Hudson County is the smallest and the most densely populated county in New Jersey, United States. It takes its name from the Hudson River, which creates part of its eastern border. Its county seat is Jersey City. Hudson County is part of the New York metropolitan area.
enape - At the time of European contact in the 7th century, Hudson County was the territory of the Lenape or Lenni-Lenape, namely the bands (or family groups) known as the Hackensack, the Tappan, the Raritan, and the Manhattan. They were a seasonally migrational people who practiced small-scale agriculture (companion planting) L augmented by hunting and gathering which likely, given the topography of the area, included much (shell) fishing and trapping. These groups had early and frequent contact with the Europeans, with whom they engaged in trade. Their Algonquian language can still be inferred in many local place names such as Communipaw, Harsimus, Hackensack, Hoboken, Weehawken, Secaucus, and Pamrapo.
New Netherland - Henry Hudson, for whom the county and river on which it sits is named, established a claim for the area in 1609 when anchoring his ship the Halve Maen (Half Moon) at Harsimus Cove and Weehawken Cove. The west bank of the North River (as it was called) and the cliffs, hills, and marshlands abutting and beyond it, were settled by Europeans (Dutch, Flemish, Walloon, Huguenot) from the Lowlands around the same time as New Amsterdam. In 1630, Michael Pauw received a land patent, or patroonship and purchased the land between the Hudson and Hackensack Rivers, giving it the Latinized form of his name, Pavonia. He failed to settle the area and was forced to return his holdings to the Dutch West India Company. Homesteads were established at Communipaw (1633), Harsimus (1634), Paulus Hook (1638) and Hoebuck (1643). Relations were tenuous with the Lenape, and eventually led to Kieft's War, which began as a slaughter by the Dutch at Communipaw and is considered to be one of the first genocides of Native Americans by Europeans. A series of raids and reprisals across the province lasted two years, and ended in an uneasy truce. Other homesteads were established at Constable Hook (1646), Awiehaken (1647), and other lands at Achter Col on Bergen Neck. In 1658, Director-General Peter Stuyvesant of New Netherland negotiated a deal with the Lenape to re-purchase the area named Bergen, "by the great rock above Wiehacken," including the whole peninsula from Sikakes south to Bergen Point/Constable Hook. In 1661, a charter was granted the new village/garrison at the site of present-day Bergen Square, establishing what is considered to be the oldest self-governing municipality in New Jersey. The Dutch finally ceded control of province to the English in 1674.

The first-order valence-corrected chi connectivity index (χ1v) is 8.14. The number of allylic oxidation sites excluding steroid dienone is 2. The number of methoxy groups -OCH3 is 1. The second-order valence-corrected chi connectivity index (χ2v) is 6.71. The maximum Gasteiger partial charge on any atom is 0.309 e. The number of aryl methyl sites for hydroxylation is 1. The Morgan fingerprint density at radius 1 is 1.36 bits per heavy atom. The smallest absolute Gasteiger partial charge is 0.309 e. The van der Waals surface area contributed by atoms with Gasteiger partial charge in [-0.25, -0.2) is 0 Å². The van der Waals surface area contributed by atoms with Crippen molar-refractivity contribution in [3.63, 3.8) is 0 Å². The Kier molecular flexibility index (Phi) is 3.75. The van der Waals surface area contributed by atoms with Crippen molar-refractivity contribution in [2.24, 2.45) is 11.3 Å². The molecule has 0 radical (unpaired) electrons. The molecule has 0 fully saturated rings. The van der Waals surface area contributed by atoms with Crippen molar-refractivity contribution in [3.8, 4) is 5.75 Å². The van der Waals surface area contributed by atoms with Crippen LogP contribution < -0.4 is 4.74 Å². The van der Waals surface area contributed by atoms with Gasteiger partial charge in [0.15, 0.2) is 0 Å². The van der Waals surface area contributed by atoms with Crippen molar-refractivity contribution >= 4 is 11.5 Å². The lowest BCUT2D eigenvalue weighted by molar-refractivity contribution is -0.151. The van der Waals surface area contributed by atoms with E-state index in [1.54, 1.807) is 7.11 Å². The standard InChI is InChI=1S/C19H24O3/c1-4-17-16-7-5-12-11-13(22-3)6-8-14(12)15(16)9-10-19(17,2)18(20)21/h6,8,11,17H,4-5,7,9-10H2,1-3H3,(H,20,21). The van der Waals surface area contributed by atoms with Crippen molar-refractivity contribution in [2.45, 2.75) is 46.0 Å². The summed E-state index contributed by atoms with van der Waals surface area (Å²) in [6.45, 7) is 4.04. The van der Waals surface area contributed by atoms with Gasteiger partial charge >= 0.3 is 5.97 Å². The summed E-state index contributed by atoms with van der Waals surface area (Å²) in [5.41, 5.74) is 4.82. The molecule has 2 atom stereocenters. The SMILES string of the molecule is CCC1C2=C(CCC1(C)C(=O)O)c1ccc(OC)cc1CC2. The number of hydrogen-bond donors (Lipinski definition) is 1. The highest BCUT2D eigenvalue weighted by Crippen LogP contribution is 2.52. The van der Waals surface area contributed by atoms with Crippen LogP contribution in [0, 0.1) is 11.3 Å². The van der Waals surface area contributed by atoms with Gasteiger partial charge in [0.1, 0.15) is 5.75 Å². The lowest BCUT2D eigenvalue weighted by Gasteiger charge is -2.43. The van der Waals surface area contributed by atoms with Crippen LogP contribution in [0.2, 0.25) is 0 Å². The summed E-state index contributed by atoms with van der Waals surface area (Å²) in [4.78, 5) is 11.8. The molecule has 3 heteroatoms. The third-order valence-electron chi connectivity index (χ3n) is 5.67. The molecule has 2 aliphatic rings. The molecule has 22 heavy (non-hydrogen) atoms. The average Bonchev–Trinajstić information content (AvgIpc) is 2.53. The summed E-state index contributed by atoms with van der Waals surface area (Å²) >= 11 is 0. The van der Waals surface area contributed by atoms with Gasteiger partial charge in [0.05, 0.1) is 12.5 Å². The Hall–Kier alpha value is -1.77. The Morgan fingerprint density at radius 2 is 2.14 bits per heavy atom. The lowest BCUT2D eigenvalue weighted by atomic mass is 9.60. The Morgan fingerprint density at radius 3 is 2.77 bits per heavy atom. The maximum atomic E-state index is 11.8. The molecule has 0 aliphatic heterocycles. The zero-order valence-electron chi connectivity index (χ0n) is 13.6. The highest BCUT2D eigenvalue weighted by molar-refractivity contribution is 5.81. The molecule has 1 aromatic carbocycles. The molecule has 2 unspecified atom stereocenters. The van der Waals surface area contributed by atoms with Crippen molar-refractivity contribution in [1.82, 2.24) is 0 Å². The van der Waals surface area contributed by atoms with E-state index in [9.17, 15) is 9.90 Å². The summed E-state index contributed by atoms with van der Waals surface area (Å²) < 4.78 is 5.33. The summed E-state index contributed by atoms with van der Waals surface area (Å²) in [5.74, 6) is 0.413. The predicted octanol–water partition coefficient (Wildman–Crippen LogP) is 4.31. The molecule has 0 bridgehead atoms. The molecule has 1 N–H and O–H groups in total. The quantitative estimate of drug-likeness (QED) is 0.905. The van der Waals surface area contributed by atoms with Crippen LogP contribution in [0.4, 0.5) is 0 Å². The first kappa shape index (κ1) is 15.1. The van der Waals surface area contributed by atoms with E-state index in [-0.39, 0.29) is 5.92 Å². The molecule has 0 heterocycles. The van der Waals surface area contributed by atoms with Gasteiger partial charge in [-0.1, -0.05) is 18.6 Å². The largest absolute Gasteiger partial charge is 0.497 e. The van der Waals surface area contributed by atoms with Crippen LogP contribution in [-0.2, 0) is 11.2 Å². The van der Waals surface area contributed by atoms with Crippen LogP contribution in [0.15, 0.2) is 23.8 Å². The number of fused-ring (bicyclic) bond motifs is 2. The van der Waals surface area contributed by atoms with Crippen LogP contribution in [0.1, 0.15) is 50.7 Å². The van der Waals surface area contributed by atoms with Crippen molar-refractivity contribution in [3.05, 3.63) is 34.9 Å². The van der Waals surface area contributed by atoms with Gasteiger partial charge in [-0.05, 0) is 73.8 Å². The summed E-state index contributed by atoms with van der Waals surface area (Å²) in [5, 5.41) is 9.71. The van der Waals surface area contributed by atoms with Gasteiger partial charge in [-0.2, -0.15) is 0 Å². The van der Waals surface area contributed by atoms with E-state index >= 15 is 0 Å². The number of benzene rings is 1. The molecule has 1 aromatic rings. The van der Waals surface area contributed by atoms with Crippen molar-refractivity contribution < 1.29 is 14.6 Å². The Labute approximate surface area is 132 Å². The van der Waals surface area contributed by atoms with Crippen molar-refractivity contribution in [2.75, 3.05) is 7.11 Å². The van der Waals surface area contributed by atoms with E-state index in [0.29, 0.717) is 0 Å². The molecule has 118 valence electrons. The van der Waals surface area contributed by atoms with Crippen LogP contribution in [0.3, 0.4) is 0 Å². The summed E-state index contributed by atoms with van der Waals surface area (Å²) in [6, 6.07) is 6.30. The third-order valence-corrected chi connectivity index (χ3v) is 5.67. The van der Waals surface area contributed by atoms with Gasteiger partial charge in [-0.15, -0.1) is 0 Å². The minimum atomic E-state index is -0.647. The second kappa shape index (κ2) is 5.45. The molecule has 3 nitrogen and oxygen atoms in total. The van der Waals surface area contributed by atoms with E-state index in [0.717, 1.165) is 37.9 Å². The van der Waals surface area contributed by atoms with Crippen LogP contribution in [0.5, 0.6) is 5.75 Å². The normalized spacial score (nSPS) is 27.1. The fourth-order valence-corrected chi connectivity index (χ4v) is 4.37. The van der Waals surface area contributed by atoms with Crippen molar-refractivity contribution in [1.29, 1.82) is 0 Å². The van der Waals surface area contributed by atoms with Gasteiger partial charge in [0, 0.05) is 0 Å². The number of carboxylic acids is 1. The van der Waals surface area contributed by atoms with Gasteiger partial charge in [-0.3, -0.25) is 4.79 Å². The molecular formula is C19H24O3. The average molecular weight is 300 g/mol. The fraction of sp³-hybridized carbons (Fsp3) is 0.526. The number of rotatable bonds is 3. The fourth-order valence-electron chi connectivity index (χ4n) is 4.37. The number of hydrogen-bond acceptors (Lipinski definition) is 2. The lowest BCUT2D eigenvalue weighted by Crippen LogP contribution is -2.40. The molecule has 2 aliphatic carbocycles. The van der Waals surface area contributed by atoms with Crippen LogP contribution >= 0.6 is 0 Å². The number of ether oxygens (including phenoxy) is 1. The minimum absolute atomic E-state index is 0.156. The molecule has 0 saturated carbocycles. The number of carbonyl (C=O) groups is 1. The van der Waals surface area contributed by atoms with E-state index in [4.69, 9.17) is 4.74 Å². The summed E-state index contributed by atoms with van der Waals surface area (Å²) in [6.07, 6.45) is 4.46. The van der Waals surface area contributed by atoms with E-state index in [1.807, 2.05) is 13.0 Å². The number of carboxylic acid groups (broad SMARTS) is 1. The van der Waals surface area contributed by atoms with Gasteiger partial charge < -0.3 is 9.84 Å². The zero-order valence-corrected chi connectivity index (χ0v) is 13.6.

--Above information all from Wikipedia